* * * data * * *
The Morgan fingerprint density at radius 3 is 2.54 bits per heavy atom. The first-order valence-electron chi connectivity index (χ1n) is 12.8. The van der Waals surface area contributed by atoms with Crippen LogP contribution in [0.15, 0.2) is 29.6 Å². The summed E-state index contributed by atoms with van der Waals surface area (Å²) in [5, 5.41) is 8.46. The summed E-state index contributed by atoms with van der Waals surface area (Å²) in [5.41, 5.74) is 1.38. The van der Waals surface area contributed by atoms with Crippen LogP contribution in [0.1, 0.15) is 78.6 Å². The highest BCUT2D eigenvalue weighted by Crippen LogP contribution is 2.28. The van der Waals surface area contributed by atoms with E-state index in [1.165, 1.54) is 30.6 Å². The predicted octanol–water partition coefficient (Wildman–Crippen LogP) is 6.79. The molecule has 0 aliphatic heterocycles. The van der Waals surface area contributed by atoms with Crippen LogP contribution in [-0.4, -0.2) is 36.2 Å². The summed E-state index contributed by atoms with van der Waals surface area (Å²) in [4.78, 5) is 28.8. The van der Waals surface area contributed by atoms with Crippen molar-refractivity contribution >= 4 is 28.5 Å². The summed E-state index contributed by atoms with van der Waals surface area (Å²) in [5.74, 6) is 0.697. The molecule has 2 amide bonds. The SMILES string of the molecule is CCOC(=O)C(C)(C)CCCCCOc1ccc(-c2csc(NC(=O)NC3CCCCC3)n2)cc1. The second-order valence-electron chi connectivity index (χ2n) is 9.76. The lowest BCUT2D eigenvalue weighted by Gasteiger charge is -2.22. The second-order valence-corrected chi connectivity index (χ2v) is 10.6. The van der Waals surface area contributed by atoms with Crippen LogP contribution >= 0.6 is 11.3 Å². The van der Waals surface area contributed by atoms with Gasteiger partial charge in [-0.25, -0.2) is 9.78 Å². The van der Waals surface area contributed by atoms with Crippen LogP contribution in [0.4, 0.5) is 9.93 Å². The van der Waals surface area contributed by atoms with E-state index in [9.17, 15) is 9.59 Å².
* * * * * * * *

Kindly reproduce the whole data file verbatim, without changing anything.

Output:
The Morgan fingerprint density at radius 3 is 2.54 bits per heavy atom. The first-order valence-electron chi connectivity index (χ1n) is 12.8. The van der Waals surface area contributed by atoms with Crippen LogP contribution in [0.15, 0.2) is 29.6 Å². The summed E-state index contributed by atoms with van der Waals surface area (Å²) in [5, 5.41) is 8.46. The summed E-state index contributed by atoms with van der Waals surface area (Å²) in [5.41, 5.74) is 1.38. The van der Waals surface area contributed by atoms with Crippen LogP contribution in [0.1, 0.15) is 78.6 Å². The highest BCUT2D eigenvalue weighted by Crippen LogP contribution is 2.28. The van der Waals surface area contributed by atoms with E-state index in [1.165, 1.54) is 30.6 Å². The predicted octanol–water partition coefficient (Wildman–Crippen LogP) is 6.79. The molecule has 0 aliphatic heterocycles. The van der Waals surface area contributed by atoms with Crippen LogP contribution in [-0.4, -0.2) is 36.2 Å². The summed E-state index contributed by atoms with van der Waals surface area (Å²) in [4.78, 5) is 28.8. The van der Waals surface area contributed by atoms with Crippen molar-refractivity contribution >= 4 is 28.5 Å². The summed E-state index contributed by atoms with van der Waals surface area (Å²) in [5.74, 6) is 0.697. The molecule has 2 amide bonds. The SMILES string of the molecule is CCOC(=O)C(C)(C)CCCCCOc1ccc(-c2csc(NC(=O)NC3CCCCC3)n2)cc1. The second-order valence-electron chi connectivity index (χ2n) is 9.76. The lowest BCUT2D eigenvalue weighted by Gasteiger charge is -2.22. The second-order valence-corrected chi connectivity index (χ2v) is 10.6. The van der Waals surface area contributed by atoms with Crippen LogP contribution >= 0.6 is 11.3 Å². The van der Waals surface area contributed by atoms with Gasteiger partial charge in [-0.25, -0.2) is 9.78 Å². The van der Waals surface area contributed by atoms with Crippen LogP contribution in [0.4, 0.5) is 9.93 Å². The van der Waals surface area contributed by atoms with E-state index in [9.17, 15) is 9.59 Å².